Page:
So that's what he quotes Microsoft saying, and he says, for various reasons, that's quite uninformative and mysterious. And he says, I'm all in favor of giving users control over which extensions are allowed to load on which sites. Safari already has this feature on both Mac OS and iOS. My concern he says, is not about user control, little of which even exists in Firefox one 15 as I'll show later, but rather about the remote control that Mozilla has now given itself to, again, to which I say, so what <laugh>? I mean, you know, that's good. We that's what we want. So anyway you know, Mozilla is in the driver's seat here. They, they must review and examine and digitally sign any extension before Firefox will even consider running it. And they also maintain, and Firefox enforces a formal blacklist to disallow any previously signed extensions that are later found to be militias.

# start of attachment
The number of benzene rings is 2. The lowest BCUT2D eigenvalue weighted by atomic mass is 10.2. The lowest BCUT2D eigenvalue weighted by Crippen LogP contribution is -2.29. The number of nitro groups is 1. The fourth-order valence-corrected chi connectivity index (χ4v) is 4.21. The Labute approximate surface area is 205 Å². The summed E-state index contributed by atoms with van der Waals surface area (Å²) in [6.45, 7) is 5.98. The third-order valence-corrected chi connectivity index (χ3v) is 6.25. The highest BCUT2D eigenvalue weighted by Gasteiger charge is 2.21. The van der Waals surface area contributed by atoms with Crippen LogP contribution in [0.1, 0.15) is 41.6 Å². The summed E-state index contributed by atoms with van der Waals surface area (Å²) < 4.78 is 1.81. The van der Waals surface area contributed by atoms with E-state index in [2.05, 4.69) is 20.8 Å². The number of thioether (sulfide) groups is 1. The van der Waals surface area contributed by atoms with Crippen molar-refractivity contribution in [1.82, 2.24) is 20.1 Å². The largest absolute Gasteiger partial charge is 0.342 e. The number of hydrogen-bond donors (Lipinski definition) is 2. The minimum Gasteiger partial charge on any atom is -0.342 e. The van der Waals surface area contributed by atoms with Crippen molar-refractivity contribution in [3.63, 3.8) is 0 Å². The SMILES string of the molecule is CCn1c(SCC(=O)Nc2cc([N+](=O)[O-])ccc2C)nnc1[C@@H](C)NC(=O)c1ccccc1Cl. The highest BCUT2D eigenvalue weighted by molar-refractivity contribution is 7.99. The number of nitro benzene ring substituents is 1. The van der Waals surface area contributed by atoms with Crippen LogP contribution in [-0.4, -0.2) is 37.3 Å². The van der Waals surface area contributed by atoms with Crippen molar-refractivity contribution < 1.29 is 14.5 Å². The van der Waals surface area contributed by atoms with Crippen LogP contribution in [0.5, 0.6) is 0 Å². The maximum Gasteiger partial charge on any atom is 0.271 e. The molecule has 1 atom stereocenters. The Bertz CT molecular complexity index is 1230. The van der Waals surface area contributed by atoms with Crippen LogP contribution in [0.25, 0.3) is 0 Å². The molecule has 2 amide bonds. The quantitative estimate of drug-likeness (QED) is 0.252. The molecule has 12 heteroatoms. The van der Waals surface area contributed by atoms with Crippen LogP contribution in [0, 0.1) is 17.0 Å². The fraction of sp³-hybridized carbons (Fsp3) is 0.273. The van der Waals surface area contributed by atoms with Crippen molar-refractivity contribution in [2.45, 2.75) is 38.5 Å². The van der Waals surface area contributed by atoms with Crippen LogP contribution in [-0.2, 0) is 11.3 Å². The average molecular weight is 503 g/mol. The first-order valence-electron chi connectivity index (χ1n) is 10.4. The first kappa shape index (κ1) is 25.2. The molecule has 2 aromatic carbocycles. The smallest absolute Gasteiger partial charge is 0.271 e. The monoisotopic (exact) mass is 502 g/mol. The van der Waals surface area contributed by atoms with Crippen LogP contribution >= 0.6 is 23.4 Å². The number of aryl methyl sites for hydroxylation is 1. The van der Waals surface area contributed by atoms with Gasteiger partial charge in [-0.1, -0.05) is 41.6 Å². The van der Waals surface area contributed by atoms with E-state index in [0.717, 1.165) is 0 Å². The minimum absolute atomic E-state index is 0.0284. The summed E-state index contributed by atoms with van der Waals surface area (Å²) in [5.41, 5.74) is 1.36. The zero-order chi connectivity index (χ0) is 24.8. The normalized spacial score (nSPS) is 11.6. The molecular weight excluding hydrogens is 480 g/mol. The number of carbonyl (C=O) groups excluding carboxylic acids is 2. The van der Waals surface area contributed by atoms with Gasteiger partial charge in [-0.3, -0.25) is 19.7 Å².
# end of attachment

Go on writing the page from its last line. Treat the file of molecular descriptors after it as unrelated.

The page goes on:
So all they're doing is adding an additional level of granularity and control by supporting the intersection of specific extensions and specific web domains. Sure. We may not understand exactly why, but they must have seen a need and decided that they're going to fill it for the safety of their users. So, you know, maybe the guy just needed to draw some attention to his site by, by posting this. I don't really understand. Oh, no one ever does that. That's <laugh>. That's, that couldn't, that couldn't be the motivation couldn't be the case. No. How selfish <laugh>. Okay. So as we previously observed, Russia has been making noise about their own rru net which is what they call the portion of the internet located within their territory. It appears that Russia now has a law which requires, and I get to say it, Ross Kanan <laugh> to perfor to perform an annual test disconnection of the internet for the purpose of verifying are you net's stability when it's functioning as a freestanding network.